TUESDAY: Mary, Mary


Copyright is held by the author.

MARY WAS fed up with Bob and for good reason. He had left her stranded in apartment 47B for what seemed like days. Her memory was so patchy, she wasn’t exactly sure how long she had been alone. One day? Two weeks? Time, like her memory, was fleeting. For Mary, time passed in leaps and bounds rather than any linear sort of fashion.

Mary felt Bob’s presence before she heard him speak: “Mary, Mary quite contrary, how does your garden grow?”

It was a familiar refrain, one that for some reason always got Mary talking. But today would be different. Today, Mary decided, she would not answer Bob. Today she would be silent.


Bob Sherway stared at the blank computer screen in dismay. This was his third novel, and it was turning out to be his most difficult. The problem was with his protagonist, Mary. In the last chapter, he had left her in apartment 47B. Now he wasn’t sure how to transition her to the next scene.

For each of his books, Bob developed a ritual to help the writing flow. For this novel, he always began writing after reciting a children’s nursery rhyme to his protagonist: “Mary, Mary quite contrary, how does your garden grow?”

Normally, Bob would be flooded with ideas at this point. It was almost as if he could hear Mary speak. But today was different. Today, for some reason, the words didn’t come and Mary remained maddeningly silent.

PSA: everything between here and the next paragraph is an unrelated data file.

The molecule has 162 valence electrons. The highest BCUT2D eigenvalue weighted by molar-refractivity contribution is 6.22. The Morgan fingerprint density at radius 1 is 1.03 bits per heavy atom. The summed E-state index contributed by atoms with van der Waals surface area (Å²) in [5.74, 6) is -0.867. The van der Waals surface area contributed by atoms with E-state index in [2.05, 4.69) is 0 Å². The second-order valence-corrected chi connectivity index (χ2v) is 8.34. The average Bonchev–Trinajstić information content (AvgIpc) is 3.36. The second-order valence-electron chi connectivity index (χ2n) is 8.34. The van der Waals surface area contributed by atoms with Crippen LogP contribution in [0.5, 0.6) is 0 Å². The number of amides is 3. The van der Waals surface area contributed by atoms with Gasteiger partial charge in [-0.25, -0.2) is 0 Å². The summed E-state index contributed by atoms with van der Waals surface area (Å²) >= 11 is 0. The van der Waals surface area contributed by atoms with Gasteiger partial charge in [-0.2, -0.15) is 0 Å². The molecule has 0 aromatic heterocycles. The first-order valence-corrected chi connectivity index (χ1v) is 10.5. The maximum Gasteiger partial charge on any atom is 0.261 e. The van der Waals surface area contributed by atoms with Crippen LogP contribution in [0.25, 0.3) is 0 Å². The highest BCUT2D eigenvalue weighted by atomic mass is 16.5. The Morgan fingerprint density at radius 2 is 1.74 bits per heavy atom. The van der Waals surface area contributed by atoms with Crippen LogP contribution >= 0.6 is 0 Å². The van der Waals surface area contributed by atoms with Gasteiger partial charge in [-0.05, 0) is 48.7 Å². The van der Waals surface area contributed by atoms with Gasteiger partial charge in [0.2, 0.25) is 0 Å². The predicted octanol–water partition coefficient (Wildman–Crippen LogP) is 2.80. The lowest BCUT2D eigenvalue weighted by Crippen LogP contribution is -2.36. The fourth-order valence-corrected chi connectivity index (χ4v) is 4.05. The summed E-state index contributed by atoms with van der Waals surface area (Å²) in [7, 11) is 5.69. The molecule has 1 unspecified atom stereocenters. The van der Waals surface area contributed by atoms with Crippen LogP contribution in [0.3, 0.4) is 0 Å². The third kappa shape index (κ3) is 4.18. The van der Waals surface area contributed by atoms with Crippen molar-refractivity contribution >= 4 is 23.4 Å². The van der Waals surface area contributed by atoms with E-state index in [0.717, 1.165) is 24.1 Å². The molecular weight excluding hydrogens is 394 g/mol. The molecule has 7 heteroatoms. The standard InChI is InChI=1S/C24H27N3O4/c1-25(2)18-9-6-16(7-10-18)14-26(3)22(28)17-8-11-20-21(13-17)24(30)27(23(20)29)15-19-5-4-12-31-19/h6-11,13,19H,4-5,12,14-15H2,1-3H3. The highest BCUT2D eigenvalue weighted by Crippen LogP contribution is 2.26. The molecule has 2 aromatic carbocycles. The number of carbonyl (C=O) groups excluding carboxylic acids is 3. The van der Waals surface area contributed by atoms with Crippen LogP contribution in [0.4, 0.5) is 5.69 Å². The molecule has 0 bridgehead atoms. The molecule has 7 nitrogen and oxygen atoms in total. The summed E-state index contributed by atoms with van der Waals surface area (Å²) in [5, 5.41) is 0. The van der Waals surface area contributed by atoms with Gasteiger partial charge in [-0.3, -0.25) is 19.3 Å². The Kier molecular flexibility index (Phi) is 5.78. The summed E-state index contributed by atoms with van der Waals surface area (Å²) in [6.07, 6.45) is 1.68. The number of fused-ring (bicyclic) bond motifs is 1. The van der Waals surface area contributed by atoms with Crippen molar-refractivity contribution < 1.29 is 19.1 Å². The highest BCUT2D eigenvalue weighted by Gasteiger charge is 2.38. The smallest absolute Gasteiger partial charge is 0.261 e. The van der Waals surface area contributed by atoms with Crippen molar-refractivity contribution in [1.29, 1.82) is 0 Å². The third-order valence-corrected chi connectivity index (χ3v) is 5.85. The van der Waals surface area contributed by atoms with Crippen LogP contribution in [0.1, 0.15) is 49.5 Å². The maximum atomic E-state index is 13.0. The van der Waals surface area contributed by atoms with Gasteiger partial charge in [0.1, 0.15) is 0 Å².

Black-and-white image of Jennifer House, hair loose and flowing, sunglasses propped on her head, off-the shoulder white blouse, looking over her shoulder as she walks down a beach.

Jennifer House lives with her family in the village of Tiverton, Ontario. Jennifer’s work has been published in the anthology Blood is Thicker: An Anthology of Twisted Family Traditions (Canadian Author’s Association and Iguana Press), and she has contributed articles to her local newspaper, the Kincardine Independent. She is currently working on her first novel. When not writing, Jennifer works at the Bruce County Public Library, where she will be facilitating a writer’s group this summer. Find her on Instagram @theactualjenn

1 comment
  1. Nice story. Short but well-written. It reminds me of my story ‘Emma’s Dilemma’, which is also on CommuterLit. Both tales explore what happens to characters when the writer ignores them for too long a time.

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